I remember my first sight of a 747.  I had just dropped off my wife at the Minneapolis Airport decades ago and I had just left the airport and drove by the end of a runway when I was confronted by this behemoth, resembling a ship in size, as it accelerated just a little overhead.  "Jesus H. Christ" (note the presence of the middle initial prevents it from being blasphemous - then again, blasphemy is a victimless crime)  was all I could come up with.  There is no way something that large could ever fly.  And now we sit (crammed, if you must know, in a tube called the  "Boeing 747, a plane that if tipped onto its nose would rise as tall as a 20-story office tower. I’m at 33,000 feet over the Pacific Ocean, traveling at 600 miles per hour, bound for the Far East. And what are the passengers doing? Complaining, sulking, tapping glumly into their laptops. A man next to me is upset over a dent in his can of ginger ale. This is the realization, perhaps, of a fully evolved technology. Progress, one way or the other, mandates that the extraordinary become the ordinary."  What a shame when the extraordinary becomes the ordinary (the laptop being another example.)

Smith's goal (he's an active airline pilot and I suspect the name might be a pseudonym) is lofty. "I begin with a simple premise: everything you think you know about flying is wrong. That’s an exaggeration, I hope, but not an outrageous starting point in light of what I’m up against. Commercial aviation is a breeding ground for bad information, and the extent to which different myths, fallacies, and conspiracy theories have become embedded in the prevailing wisdom is startling. Even the savviest frequent flyers are prone to misconstruing much of what actually goes on. “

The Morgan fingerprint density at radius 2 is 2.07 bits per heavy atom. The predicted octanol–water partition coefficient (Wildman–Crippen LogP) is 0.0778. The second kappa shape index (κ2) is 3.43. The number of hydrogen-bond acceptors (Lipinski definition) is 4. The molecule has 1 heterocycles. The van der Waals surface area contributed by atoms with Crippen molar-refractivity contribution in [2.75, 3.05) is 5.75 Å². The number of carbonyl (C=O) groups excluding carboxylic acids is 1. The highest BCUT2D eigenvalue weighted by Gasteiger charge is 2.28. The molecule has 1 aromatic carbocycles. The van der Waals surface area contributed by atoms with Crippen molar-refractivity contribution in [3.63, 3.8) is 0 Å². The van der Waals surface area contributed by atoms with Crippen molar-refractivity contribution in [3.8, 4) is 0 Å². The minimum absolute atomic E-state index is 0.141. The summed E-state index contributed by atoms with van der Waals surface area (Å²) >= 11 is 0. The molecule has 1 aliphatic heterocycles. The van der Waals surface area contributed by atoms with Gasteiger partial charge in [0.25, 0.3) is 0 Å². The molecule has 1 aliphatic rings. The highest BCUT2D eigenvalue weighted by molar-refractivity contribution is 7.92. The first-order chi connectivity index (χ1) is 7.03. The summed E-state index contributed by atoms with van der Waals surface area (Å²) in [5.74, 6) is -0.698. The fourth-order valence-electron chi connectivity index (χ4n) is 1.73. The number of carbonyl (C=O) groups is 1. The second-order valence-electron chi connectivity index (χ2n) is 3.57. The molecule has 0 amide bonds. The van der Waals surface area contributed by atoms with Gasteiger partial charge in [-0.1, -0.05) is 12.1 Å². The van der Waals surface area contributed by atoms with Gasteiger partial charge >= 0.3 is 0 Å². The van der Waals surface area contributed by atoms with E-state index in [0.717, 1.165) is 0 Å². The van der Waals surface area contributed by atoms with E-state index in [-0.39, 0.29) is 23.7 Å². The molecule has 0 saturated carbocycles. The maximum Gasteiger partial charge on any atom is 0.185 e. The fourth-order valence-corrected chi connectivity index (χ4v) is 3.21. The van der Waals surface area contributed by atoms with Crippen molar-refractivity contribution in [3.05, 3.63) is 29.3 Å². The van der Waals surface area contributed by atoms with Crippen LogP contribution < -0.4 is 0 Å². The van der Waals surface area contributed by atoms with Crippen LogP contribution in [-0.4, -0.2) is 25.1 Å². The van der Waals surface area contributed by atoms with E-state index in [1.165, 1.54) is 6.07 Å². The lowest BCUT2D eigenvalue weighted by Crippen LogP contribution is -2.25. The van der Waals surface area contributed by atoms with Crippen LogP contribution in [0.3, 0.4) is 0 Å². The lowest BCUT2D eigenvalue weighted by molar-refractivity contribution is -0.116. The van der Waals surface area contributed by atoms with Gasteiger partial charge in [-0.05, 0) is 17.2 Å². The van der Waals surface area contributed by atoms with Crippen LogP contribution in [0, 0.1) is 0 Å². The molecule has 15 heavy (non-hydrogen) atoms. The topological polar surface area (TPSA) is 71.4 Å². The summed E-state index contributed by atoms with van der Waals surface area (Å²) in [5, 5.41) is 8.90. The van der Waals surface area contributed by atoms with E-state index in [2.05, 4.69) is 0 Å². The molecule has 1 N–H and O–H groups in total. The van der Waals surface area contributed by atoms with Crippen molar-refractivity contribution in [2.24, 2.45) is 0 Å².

I loved his comments about airports and what they should be like.  I had no idea the difficulty foreign visitors have simply using an American airport as a transit point to other places. They have to go through immigration, get fingerprinted, suffer all sorts of other indignities, collect and recheck their luggage, not to mention go through TSA indignities  again.  Even if they are only passing through. This is why US airlines are losing business to airlines like Emirates and Singapore which fly through Frankfurt and Dubai, airports which cater to transit passengers.  Why can't airports have short-stay hotels inside secure areas? How about free wireless? Stores that sell something other than Mont Blanc pens? Multiple power ports? Play areas for children (the Kids' Forest in Amsterdam would attract even adults if no one was looking)?  Information kiosks that actually dispense information? Not to mention enough seats in the waiting area for the size plane at the gate (no more sitting on the floors.)  Airports in other countries have managed to do these things.  What's wrong with American airports?  I part company with him about airstairs however.  Give me a jet-way any day. Taking the bus from the terminal to the plane in Frankfurt and then climbing up a set of stairs in the rain was not what I signed on for.  *He* may think it's thrilling and a reminder of yesteryear;  not me.  And must we be bombarded with constant CNN at the gate which no one ever watches and can't be shut off (there aren't even power cords.)